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Celt·ic (kĕltĭk, sĕl-) also Kelt·ic (kĕl-)
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n.
A subfamily of the Indo-European language family comprising the Insular and the Continental branches.
adj.
Of or relating to the Celts or their languages.

Usage Note: Although many people pronounce this word with an initial (s) sound, an initial (k) sound is standard in historical, linguistic, and sociological contexts. Interestingly, the introduction of the (k) sound is a linguistic change started by scholars, contravening the historical development of the word. The c was probably pronounced (s), as is usual before e, when the word entered English from French and Latin in the 1600s. The later pronunciation with (k) imitates that of the original Latin word Celtae, a name for the Gauls, the ancient Celtic tribes of France. The (s) pronunciation has no doubt been reinforced by the success and popularity of Boston's professional basketball team, the Celtics, a name that is sometimes shortened to the Celts. Both are always pronounced with the (s) sound.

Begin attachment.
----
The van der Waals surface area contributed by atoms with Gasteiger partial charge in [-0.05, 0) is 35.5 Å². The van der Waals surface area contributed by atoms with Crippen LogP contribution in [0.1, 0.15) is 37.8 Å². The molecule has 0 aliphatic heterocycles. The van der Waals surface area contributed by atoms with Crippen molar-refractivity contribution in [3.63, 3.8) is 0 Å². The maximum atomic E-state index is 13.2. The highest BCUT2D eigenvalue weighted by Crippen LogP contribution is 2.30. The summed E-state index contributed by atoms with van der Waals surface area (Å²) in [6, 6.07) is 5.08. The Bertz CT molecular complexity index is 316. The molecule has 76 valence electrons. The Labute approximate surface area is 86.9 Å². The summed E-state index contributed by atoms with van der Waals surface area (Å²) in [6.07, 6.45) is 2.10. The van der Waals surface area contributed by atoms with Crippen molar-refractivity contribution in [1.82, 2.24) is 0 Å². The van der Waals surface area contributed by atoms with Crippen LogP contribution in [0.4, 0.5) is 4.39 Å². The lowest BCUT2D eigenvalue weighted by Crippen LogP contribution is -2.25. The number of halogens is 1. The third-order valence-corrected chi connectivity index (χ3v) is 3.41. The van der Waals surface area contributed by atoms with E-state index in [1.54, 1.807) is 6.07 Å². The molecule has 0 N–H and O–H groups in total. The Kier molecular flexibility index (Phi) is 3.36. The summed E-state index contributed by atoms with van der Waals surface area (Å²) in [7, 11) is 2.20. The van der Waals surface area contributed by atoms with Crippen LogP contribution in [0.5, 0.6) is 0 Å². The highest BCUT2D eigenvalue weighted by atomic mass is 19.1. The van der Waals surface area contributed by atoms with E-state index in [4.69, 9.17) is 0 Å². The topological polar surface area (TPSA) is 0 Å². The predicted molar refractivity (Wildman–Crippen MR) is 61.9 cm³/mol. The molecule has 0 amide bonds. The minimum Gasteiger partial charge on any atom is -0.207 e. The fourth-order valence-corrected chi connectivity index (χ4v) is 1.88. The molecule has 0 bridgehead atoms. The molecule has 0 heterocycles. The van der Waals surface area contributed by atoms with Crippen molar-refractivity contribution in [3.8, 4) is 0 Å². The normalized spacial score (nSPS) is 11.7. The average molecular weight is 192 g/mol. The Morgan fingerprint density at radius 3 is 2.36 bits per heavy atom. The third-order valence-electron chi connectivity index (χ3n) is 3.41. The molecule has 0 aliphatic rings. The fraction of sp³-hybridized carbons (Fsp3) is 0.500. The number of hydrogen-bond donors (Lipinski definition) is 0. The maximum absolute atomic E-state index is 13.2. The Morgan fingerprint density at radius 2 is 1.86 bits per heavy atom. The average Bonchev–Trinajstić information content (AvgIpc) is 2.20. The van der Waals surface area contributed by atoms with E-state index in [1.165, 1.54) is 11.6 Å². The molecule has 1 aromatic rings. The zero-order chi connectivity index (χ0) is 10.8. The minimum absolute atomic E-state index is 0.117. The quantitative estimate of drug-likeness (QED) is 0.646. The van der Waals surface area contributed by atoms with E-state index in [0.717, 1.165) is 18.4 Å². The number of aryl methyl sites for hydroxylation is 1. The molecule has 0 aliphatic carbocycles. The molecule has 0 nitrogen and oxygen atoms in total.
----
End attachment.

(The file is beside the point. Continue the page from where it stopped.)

The American Heritage® Dictionary of the English Language, Fifth Edition copyright ©2019 by Houghton Mifflin Harcourt Publishing Company. All rights reserved.
 

Indo-European & Semitic Roots Appendices

    Thousands of entries in the dictionary include etymologies that trace their origins back to reconstructed proto-languages. You can obtain more information about these forms in our online appendices:

    Indo-European Roots

    Semitic Roots

    The Indo-European appendix covers nearly half of the Indo-European roots that have left their mark on English words. A more complete treatment of Indo-European roots and the English words derived from them is available in our Dictionary of Indo-European Roots.

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